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What Did You Get? Peers, Information, and Student Exam Performance

Abstract

When students are aware of the exam grades of their peers, does this information affect their subsequent exam performance? For example, knowing that my friend scored a higher grade on Exam 1 than myself might motivate me to improve my performance on Exam 2, or might frustrate me such that I stop trying to catch up. We analyze whether students’ performance is shaped by the grades of their classmates. To answer this question, we use survey-based data on students’ connections to other students with the grades that students obtained in a class. We find that a peer effect on grades does exist, where students who know that the grades of their friends were higher than their own on the first exam are motivated to improve their score on the following exam.

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Notes

  1. The only exception to this are Political Science majors who have to complete this course in their first year.

  2. Note, we later we interact SAT scores with grade difference to examine how the informational effect might be conditional on existing ability/knowledge.

  3. A note on the interpretation of the parameters \(\rho\) and ln\(\sigma\) in Table 2. The estimation does not directly estimate \(\rho\). To constrain \(\rho\) within its valid limits, and for numerical stability during optimization, it estimates the inverse hyperbolic tangent of \(\rho\). This estimate is reported as at \(\rho\). In the bottom panel of the output, we undo this transformation for the reader and report \(\rho\). Note the standard error for \(\rho\) is computed using the delta method, and its confidence intervals are the transformed intervals of at \(\rho\). Similarly, \(\sigma\), the standard error of the residual in the grade differential equation, is not directly estimated; for numerical stability, heckman instead estimates ln\(\sigma\). The untransformed sigma is reported at the bottom of the table.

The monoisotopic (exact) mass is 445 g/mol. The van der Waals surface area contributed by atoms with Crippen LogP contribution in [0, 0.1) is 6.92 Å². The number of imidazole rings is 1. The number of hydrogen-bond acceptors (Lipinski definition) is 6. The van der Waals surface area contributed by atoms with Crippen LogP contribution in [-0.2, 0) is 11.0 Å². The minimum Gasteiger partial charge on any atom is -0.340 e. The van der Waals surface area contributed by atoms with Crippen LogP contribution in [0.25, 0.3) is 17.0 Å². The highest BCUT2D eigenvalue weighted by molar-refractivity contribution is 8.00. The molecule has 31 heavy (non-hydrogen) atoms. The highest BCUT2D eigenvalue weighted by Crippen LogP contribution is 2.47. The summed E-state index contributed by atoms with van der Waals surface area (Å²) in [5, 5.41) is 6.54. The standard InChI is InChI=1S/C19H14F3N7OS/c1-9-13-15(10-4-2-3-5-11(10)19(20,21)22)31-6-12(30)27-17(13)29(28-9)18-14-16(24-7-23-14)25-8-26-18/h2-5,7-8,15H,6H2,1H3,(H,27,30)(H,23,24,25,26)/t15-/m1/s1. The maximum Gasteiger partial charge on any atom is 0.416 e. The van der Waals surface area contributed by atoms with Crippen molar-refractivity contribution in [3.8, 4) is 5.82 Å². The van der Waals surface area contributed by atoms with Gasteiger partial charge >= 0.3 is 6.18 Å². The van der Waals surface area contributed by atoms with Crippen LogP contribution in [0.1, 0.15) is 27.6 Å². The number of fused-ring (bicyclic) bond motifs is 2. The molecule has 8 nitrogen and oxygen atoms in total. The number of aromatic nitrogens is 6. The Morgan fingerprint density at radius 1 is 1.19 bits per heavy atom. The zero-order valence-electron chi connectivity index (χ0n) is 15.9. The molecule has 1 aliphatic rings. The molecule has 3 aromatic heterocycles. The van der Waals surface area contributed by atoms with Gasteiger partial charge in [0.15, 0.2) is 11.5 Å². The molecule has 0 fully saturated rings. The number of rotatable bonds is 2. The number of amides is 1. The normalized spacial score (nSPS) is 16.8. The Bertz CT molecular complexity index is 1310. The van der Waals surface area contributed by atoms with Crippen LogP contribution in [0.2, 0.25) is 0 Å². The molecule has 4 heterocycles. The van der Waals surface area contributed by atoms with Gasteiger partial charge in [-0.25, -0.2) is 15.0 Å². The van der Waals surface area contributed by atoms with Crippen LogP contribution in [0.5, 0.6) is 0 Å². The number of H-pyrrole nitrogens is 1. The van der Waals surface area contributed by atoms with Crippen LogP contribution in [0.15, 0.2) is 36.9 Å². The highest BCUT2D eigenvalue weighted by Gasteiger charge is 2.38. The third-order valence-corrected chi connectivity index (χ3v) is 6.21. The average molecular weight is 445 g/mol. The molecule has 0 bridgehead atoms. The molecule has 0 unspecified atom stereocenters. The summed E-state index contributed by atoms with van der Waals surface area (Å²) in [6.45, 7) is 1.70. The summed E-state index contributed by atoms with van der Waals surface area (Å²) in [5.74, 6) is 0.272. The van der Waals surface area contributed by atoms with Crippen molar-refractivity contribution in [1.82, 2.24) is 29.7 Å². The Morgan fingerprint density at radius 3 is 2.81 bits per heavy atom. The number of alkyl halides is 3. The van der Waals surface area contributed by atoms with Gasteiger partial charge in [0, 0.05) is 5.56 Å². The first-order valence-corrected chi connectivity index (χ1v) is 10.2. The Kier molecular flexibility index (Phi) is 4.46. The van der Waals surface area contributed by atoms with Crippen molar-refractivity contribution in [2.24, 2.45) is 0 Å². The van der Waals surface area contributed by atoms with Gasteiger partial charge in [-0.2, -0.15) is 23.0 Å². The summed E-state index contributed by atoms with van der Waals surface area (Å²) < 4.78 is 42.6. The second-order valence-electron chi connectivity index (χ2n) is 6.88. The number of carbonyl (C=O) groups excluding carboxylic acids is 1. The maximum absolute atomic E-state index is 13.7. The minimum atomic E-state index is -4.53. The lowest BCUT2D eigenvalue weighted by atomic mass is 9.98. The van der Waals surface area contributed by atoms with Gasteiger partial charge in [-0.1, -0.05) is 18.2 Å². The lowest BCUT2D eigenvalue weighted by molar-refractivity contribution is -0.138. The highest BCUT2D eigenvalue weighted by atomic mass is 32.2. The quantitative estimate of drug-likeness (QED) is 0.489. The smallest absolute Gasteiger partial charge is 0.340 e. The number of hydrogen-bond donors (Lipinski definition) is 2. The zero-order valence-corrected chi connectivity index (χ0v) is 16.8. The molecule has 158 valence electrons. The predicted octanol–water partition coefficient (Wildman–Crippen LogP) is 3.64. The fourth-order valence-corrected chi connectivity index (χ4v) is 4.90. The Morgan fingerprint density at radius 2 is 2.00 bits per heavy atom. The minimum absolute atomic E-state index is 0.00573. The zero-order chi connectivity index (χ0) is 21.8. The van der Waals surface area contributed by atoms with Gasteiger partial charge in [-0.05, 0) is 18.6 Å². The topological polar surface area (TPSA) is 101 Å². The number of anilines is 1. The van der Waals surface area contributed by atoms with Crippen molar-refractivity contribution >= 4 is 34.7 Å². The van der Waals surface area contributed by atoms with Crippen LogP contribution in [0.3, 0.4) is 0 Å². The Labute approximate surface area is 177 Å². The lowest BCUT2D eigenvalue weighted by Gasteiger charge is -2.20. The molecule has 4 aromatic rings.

4. Note, we cannot implement a heckman style selection model as we do not have information on the full student population of the university, i.e., the universe of all possible students that could enroll in the course.

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Correspondence to Lauren Ratliff Santoro.

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Santoro, L.R., Bunte, J.B. What Did You Get? Peers, Information, and Student Exam Performance. Res High Educ (2022). https://doi.org/10.1007/s11162-022-09711-w

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Keywords

  • Peer effect
  • Grades
  • Network analysis